In a recent post I wrote about Steven Johnson’s insights on innovation in his book, Where Good Ideas Come From: The Natural History of Innovation.
I want to narrow in on his chapter on “Serendipity.” In it, Johnson says hunches and dreams have a place in the canon of great ideas and innovation.
For example, Johnson explains (on page 101) how Russian scientist Dmitri Mendeleev created the periodic table of the elements after a dream suggested to him that the table could be ordered by atomic weight.
The key, Johnson states, is that the person dreaming or daydreaming has to know what to do with the “generative chaos” that comes from the dream state. For a hunch “to blossom into something more substantial, it has to connect with other ideas.” Continuing, he says that the hunch requires an environment where “surprising new connections can be forged…”
“Serendipity is built out of happy accidents, to be sure,” Johnson states, “but what makes them happy is the fact that the discovery you’ve made is meaningful to you.”
This made me think about the countless times I have heard companies say, “My supplier is just not that innovative” and then the equally countless times I’ve heard suppliers say, “My client claims I am not ‘innovative’, but I have given them numerous ideas that just seem to fall on deaf ears.”
The issue? While there are lots of great ideas, the crucial “connection to what is meaningful to you” (or your client) is not there. Just because it’s a good idea doesn’t mean it is the right idea at the right time and the client will care about it.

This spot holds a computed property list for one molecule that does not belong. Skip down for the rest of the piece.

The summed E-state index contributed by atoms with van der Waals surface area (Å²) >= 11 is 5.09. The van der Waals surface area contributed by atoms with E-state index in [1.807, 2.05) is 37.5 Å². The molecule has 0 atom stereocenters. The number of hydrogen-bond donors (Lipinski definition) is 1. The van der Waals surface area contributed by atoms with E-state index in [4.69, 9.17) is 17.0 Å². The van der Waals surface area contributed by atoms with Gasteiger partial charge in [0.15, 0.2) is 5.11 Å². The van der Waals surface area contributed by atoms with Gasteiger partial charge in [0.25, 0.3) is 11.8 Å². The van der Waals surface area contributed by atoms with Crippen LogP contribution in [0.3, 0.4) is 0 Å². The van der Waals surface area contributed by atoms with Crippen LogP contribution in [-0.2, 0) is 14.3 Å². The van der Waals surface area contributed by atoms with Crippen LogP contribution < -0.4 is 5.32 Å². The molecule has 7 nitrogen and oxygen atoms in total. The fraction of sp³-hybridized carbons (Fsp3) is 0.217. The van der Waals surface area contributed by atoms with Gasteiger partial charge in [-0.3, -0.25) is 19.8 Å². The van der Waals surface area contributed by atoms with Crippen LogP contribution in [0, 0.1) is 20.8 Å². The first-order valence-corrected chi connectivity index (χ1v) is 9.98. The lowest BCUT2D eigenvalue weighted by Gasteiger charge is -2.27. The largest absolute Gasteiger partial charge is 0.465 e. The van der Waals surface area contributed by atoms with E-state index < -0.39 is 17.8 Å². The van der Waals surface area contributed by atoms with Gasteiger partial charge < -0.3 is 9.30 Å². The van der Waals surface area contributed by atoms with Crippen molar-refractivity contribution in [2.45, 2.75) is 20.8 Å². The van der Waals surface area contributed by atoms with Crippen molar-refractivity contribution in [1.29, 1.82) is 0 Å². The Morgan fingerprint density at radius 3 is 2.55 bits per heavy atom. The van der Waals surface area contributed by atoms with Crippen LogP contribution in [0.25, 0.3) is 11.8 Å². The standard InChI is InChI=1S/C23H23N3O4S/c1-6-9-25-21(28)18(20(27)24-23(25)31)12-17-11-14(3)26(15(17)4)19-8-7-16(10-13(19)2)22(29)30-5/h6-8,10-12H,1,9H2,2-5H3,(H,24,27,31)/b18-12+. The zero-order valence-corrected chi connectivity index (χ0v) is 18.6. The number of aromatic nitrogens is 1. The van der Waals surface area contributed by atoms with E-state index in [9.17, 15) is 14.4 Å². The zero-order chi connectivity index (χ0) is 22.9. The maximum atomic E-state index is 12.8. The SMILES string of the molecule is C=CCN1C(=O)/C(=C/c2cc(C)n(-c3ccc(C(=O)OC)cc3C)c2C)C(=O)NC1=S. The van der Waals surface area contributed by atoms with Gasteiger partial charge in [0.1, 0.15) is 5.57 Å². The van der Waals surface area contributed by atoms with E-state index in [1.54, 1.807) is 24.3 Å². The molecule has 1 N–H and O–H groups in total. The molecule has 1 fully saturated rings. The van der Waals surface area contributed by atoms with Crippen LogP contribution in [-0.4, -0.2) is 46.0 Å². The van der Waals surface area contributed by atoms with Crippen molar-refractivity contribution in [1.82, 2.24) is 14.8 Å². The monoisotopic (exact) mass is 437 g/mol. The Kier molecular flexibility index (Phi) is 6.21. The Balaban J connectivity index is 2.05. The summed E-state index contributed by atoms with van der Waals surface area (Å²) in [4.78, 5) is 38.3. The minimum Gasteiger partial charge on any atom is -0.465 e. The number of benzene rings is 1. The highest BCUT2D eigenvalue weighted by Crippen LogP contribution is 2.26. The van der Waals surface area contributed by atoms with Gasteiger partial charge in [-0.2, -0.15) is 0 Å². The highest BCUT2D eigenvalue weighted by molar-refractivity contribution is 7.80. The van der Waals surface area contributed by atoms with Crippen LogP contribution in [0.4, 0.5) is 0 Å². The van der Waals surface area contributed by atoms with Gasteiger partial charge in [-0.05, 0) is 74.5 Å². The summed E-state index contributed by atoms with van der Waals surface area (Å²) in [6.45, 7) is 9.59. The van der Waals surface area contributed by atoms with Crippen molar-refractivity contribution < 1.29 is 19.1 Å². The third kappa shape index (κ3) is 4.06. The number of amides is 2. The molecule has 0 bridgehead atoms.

The Vested for Success case study, “How P&G and JLL Transformed Corporate Real Estate,” (available as a free download) teaches a great lesson on how to create an environment that is conducive for driving innovation. They companies also recently won the IAOP Innovation award and further explain how they systematically collect and evolve good ideas in this case study.
The lesson? Create an environment that embraces hunches and dreams, but allows these often wild ideas to be connected so that the hunch is completed, the puzzle solved and the door suddenly slides open to reveal things along new pathways. That’s where the Vested architecture of collaboration and sharing value is so useful for spurring innovation.
Get it right and you can drive true transformation through innovation. Get it wrong, and many of those ideas may end up in the Good Idea Graveyard.
Image: Serendipity by Caruba via Flickr CC